Friday, 5 August 2011
It's often very windy here, even with the six-foot fence surrounding my little patch. Nothing grows straight up. Nothing. Not even if it's fixed to a post.
While I was away, two of Dreadful's sidekicks broke free of their support sticks and fell over. They didn't snap, and are happily turning upwards again already after being propped up. Unfortunately the slugs could get at them while they lay prone. They couldn't have been down for long because there were only a few holes but I won't include those leaves in the drying experiment. Smoking slug slime does not appeal.
Those I planted directly in the ground have made a poor showing. They don't seem to have done much at all.
This house is only just over a decade old. The garden, when I arrived, was heavy clay overlaid with just enough soil to keep a plain lawn alive. There's not much lawn left now and I'm considering turning that into a potato patch. I see no use for grass.
I've added a lot of compost but it's nowhere near a 'mature' garden and the soil will take some years to develop into anything worthwhile.
So, for my circumstance, a bucket full of compost gives the best results by far. The litter trays with water in them are an effective slug deterrent too, an option that is not available to those directly in the soil.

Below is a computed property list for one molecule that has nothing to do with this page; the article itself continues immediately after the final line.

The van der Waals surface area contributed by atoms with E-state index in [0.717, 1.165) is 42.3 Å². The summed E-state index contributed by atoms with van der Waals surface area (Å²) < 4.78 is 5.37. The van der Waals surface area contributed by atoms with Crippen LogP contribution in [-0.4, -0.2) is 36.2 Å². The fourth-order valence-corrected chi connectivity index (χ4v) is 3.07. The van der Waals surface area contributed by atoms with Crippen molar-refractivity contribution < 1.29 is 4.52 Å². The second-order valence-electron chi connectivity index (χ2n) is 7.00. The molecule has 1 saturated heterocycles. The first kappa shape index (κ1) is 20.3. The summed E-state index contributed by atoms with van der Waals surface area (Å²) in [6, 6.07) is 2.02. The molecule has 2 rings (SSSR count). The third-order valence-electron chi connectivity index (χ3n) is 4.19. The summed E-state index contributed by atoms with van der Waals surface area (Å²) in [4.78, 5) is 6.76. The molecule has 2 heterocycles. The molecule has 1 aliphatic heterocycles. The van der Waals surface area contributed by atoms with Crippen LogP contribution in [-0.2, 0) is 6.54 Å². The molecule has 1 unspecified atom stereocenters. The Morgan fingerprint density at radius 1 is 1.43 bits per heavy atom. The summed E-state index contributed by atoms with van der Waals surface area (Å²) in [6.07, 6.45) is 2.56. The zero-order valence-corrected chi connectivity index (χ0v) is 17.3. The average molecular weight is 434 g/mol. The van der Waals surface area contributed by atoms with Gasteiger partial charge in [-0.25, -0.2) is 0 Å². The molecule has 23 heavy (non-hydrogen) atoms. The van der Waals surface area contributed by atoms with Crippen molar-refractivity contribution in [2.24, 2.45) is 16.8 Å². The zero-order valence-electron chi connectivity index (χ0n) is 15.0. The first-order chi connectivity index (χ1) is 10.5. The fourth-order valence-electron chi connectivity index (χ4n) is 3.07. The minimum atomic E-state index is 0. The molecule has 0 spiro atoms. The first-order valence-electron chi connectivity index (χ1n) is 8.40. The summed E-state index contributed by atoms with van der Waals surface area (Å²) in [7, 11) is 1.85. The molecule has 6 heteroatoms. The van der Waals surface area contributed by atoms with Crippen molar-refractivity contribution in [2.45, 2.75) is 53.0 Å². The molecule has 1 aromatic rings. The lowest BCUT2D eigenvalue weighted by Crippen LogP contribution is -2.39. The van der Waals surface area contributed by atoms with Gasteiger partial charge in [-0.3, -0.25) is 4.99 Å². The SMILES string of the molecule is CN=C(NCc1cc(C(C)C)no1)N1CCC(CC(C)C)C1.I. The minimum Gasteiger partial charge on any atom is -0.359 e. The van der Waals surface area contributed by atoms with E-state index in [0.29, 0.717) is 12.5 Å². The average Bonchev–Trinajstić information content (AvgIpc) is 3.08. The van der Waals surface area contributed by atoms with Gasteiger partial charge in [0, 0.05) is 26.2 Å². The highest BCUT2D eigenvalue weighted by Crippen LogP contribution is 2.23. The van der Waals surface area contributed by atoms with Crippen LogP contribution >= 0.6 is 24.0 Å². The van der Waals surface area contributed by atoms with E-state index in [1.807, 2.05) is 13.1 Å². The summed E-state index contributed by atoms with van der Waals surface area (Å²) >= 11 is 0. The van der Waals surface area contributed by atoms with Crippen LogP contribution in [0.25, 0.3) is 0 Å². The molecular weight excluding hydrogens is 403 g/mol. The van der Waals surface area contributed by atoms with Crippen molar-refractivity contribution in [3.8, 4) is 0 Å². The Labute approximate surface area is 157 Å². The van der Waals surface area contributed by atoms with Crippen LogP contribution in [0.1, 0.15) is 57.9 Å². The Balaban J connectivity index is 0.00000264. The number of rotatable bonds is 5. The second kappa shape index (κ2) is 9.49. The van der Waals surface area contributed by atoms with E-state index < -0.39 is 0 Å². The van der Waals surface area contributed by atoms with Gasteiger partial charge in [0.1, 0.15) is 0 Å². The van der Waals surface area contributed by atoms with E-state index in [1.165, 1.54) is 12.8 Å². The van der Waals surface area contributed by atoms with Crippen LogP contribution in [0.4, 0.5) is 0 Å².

There is no material difference between the bucket plants and the two I kept in the greenhouse, other than that one of the greenhouse plants has flowered. The garden ones are about to flower too. Here, ten miles north of Aberdeen, the greenhouse was essential up to the end of May but once the frost risk has passed, all these plants can go outside and the greenhouse can concentrate on tomatoes, peppers and chillis (I have three-foot-tall chilli plants this year so I'll have enough to burn every bottom in Aberdeen, and plenty of juice to rub into children's eyes at the next smoker meeting. Well, we're going to get accused of it anyway so...).
The big risks are frost and slugs. The bucket in a moat deals with the slugs. Keep the plants indoors or in a greenhouse until there's no chance of frost.
Other than that, there's nothing to it. They'll grow themselves.
The difficult part is yet to come.
Posted by Leg-iron at 22:41